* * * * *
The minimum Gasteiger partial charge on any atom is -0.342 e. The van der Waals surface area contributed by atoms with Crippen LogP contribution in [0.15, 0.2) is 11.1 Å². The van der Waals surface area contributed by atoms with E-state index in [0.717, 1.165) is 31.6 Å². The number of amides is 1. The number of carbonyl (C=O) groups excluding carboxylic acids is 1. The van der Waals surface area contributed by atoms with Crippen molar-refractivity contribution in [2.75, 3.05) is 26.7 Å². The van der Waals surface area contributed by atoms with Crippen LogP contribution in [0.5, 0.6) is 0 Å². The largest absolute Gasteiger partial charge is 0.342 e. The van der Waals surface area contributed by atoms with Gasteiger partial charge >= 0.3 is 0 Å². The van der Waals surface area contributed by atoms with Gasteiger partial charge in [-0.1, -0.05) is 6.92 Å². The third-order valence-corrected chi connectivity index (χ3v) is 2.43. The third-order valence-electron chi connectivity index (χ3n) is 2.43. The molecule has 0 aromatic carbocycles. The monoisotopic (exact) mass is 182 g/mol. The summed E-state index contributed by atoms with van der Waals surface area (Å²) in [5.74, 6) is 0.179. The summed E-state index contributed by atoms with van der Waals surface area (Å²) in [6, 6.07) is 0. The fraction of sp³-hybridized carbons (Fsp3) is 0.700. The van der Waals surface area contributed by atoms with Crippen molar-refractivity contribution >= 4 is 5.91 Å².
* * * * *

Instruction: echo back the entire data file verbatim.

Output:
The minimum Gasteiger partial charge on any atom is -0.342 e. The van der Waals surface area contributed by atoms with Crippen LogP contribution in [0.15, 0.2) is 11.1 Å². The van der Waals surface area contributed by atoms with E-state index in [0.717, 1.165) is 31.6 Å². The number of amides is 1. The number of carbonyl (C=O) groups excluding carboxylic acids is 1. The van der Waals surface area contributed by atoms with Crippen molar-refractivity contribution in [2.75, 3.05) is 26.7 Å². The van der Waals surface area contributed by atoms with Crippen LogP contribution in [0.5, 0.6) is 0 Å². The largest absolute Gasteiger partial charge is 0.342 e. The van der Waals surface area contributed by atoms with Gasteiger partial charge >= 0.3 is 0 Å². The van der Waals surface area contributed by atoms with Gasteiger partial charge in [-0.1, -0.05) is 6.92 Å². The third-order valence-corrected chi connectivity index (χ3v) is 2.43. The third-order valence-electron chi connectivity index (χ3n) is 2.43. The molecule has 0 aromatic carbocycles. The monoisotopic (exact) mass is 182 g/mol. The summed E-state index contributed by atoms with van der Waals surface area (Å²) in [5.74, 6) is 0.179. The summed E-state index contributed by atoms with van der Waals surface area (Å²) in [6, 6.07) is 0. The fraction of sp³-hybridized carbons (Fsp3) is 0.700. The van der Waals surface area contributed by atoms with Crippen molar-refractivity contribution >= 4 is 5.91 Å².